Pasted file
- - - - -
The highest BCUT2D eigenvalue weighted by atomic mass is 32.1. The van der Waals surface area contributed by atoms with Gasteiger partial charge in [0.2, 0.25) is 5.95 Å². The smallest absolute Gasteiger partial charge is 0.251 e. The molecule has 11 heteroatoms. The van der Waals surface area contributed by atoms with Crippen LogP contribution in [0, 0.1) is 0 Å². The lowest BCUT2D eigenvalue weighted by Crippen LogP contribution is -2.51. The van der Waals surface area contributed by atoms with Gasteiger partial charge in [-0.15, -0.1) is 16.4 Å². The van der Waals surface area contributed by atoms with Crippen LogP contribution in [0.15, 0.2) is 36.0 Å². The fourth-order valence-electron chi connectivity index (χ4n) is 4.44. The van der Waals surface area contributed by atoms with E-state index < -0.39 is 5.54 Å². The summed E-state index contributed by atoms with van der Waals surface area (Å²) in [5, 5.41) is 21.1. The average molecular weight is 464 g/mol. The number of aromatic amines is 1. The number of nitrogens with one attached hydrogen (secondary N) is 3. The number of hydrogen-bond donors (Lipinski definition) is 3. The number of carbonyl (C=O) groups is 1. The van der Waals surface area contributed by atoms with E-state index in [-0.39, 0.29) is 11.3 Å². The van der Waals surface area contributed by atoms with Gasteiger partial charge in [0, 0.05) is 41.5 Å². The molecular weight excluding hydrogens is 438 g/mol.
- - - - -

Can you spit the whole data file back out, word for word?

The highest BCUT2D eigenvalue weighted by atomic mass is 32.1. The van der Waals surface area contributed by atoms with Gasteiger partial charge in [0.2, 0.25) is 5.95 Å². The smallest absolute Gasteiger partial charge is 0.251 e. The molecule has 11 heteroatoms. The van der Waals surface area contributed by atoms with Crippen LogP contribution in [0, 0.1) is 0 Å². The lowest BCUT2D eigenvalue weighted by Crippen LogP contribution is -2.51. The van der Waals surface area contributed by atoms with Gasteiger partial charge in [-0.15, -0.1) is 16.4 Å². The van der Waals surface area contributed by atoms with Crippen LogP contribution in [0.15, 0.2) is 36.0 Å². The fourth-order valence-electron chi connectivity index (χ4n) is 4.44. The van der Waals surface area contributed by atoms with E-state index < -0.39 is 5.54 Å². The summed E-state index contributed by atoms with van der Waals surface area (Å²) in [5, 5.41) is 21.1. The average molecular weight is 464 g/mol. The number of aromatic amines is 1. The number of nitrogens with one attached hydrogen (secondary N) is 3. The number of hydrogen-bond donors (Lipinski definition) is 3. The number of carbonyl (C=O) groups is 1. The van der Waals surface area contributed by atoms with E-state index in [-0.39, 0.29) is 11.3 Å². The van der Waals surface area contributed by atoms with Gasteiger partial charge in [0, 0.05) is 41.5 Å². The molecular weight excluding hydrogens is 438 g/mol.